What Should Work, What Might: Migraine Meds Reassessed

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New Studies Re-assesses Migraine Drug Efficacies (1)

Efficacy of migraine drugs was under another new review from researchers who have examined all of the scientific literature available on the treatment as well as followed up on migraine patients and the scientists have come up with what in their view prove effective in acute cases of migraine. Besides these 2 criteria the study was also based on the depth of the published research done on the medications as well as the quantum of studies on them.

The conclusions of the new study at a glance are:

DEEMED EFFECTIVE (LEVEL A) PROBABLY EFFECTIVE (LEVEL B)
TRIPTANS – Sumatriptan, Zolmitriptan, Rizatriptan, Frovatriptan, Almotriptan, Naratriptan, Eletriptan, Avitriptan OPIOID – Codeine+Acetaminophen, Tramadaol+Acetaminophen
Dihydroergotamins
NSAID – Aspirin, Ibuprofen, Naproxen
OPIOID – Butorphanol Nasal Spray
Caffeine with NSAIDS

Findings of the study were published in the January 2015 issue of the medical journal Headache. As per Dr. Stephen Silberstein , professor of neurology and director of the Jefferson Headache Center of Thomas Jefferson University in Philadelphia, “We hope that this assessment of the efficacy of currently available migraine therapies helps patients and their physicians utilize treatments that are the most appropriate for them.” (2)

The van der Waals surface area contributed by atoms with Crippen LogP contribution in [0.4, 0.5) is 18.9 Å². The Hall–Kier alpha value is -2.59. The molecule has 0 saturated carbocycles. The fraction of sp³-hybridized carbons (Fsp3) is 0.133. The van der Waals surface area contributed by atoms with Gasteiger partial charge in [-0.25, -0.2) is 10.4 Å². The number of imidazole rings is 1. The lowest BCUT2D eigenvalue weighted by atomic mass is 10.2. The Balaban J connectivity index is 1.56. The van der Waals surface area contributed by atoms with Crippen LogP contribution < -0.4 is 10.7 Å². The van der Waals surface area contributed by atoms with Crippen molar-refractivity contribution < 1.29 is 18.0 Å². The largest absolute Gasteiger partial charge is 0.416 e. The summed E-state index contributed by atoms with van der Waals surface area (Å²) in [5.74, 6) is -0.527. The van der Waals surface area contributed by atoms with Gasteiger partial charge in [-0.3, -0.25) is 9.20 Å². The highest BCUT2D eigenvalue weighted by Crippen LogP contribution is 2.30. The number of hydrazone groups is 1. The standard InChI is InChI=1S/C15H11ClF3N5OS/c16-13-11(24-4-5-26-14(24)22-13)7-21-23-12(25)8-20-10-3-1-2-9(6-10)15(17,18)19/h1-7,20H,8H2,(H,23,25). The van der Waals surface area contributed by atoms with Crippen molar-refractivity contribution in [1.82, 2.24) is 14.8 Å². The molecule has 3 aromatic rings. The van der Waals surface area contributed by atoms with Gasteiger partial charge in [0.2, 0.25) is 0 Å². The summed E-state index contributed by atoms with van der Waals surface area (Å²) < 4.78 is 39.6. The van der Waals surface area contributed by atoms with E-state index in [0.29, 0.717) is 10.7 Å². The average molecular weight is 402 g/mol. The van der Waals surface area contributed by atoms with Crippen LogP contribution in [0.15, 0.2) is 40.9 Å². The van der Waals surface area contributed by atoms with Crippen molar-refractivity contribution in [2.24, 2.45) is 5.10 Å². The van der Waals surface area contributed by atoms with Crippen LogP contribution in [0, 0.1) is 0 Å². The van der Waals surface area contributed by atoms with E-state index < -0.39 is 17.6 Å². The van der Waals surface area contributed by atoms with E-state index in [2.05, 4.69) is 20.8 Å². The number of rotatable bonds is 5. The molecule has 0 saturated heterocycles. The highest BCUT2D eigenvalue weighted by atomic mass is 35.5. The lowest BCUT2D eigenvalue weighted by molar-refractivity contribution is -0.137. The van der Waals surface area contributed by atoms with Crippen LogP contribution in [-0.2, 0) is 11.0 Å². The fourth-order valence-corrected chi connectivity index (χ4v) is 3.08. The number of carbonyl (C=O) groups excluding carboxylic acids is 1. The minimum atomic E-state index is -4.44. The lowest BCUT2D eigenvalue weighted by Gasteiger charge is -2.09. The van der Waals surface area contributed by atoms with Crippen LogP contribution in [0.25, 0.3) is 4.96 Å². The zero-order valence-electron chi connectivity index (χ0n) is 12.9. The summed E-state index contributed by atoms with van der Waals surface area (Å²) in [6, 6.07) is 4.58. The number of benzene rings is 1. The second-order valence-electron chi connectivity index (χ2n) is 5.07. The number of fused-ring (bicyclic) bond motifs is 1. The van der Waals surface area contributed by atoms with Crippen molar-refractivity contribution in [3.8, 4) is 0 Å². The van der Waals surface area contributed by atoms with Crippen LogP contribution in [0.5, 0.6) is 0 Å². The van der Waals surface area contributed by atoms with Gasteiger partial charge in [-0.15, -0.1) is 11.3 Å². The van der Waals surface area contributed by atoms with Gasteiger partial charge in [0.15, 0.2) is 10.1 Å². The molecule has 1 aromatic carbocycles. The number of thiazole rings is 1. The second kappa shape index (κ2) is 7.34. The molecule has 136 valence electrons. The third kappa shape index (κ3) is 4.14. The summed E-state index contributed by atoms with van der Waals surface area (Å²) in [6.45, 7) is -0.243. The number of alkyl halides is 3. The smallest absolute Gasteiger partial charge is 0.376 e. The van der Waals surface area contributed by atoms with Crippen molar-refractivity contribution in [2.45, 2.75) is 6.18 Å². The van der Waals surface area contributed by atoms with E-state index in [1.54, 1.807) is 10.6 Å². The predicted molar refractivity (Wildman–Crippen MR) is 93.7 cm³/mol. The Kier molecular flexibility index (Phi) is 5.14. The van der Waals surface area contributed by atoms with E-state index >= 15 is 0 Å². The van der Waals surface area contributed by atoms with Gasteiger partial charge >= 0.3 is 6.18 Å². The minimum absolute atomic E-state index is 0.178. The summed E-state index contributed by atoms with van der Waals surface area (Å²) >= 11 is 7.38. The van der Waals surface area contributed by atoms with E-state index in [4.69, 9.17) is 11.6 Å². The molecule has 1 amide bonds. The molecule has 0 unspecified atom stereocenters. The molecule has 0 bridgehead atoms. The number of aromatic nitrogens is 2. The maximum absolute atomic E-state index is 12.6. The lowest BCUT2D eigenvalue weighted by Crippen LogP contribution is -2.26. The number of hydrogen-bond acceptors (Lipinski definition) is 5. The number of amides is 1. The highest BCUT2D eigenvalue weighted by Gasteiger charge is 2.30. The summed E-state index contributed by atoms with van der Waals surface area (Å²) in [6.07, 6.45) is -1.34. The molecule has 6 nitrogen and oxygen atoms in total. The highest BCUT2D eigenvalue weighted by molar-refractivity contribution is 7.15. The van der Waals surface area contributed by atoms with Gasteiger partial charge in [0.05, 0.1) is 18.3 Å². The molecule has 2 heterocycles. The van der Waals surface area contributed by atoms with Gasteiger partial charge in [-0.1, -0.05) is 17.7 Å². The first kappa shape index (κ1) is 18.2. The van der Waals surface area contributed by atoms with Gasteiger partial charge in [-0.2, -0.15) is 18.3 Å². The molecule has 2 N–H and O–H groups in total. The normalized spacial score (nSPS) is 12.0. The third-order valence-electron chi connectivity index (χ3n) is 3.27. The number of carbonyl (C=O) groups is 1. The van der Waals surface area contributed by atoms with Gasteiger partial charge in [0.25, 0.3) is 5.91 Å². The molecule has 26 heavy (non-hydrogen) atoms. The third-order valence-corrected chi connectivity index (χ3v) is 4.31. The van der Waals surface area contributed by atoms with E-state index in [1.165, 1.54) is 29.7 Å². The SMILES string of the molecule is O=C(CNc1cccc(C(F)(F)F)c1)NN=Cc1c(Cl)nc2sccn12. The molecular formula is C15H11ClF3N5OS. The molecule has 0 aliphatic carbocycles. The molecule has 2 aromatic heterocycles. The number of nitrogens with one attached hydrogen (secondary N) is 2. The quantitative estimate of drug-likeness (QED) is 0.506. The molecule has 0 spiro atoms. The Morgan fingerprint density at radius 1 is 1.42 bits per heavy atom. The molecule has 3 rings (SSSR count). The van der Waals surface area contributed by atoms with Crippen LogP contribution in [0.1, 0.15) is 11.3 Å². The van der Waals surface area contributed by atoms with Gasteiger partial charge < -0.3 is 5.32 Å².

Based on the study criteria, drugs were thus rated as deemed effective (Level A), probably effective (Level B), possibly effective (Level C). For such medications where the proof was found either inadequate or gave such results which refutes the use of that medicine, was classified as Level U. For a drug to be classified as deemed effective or a Level A drug, the studies done on the drug must be supported by at least well-designed, double-blind, randomized, placebo-controlled clinical trials.  (3)

The American Headache Society will soon be translating the research findings that will aid in providing evidence-based guidelines to clinical practice. In any case, doctors treating migraine patients must consider the individuals on a case to case basis keeping in view the drug side-effects, patient history, costs and drug efficacy.

SOURCES

  1. Image credit: Pills and Capsules – Stock Photo; freedigitalphotos.net; Web February 2015; http://www.freedigitalphotos.net/images/pills-and-capsules-photo-p308698
  2. Study Rates Migraine Medications; WebMD.com; Web February 2015; http://www.webmd.com/migraines-headaches/news/20150120/study-rates-migraine-medications
  3. American Headache Society Provides Updated Assessment of Medications to Treat Acute Migraine; Newswise.com; Web February 2015; http://www.newswise.com/articles/american-headache-society-provides-updated-assessment-of-medications-to-treat-acute-migraine

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Drug Effectiveness & Power of Suggestion: Migraine Study

Role of Self Suggestions In Migraine

Doctor’s Words Affect Migraineurs’ Response To Drug (1)

A recent study conducted by researchers from Harvard Medical School and Beth Israel Deaconess Medical Center in Boston on migraineurs has shown that the type of labeling on the drug affects the body’s response to pain, nausea, photo-sensitivity, sound-sensitivity as well as vomiting (symptoms associated with a typical migraine attack).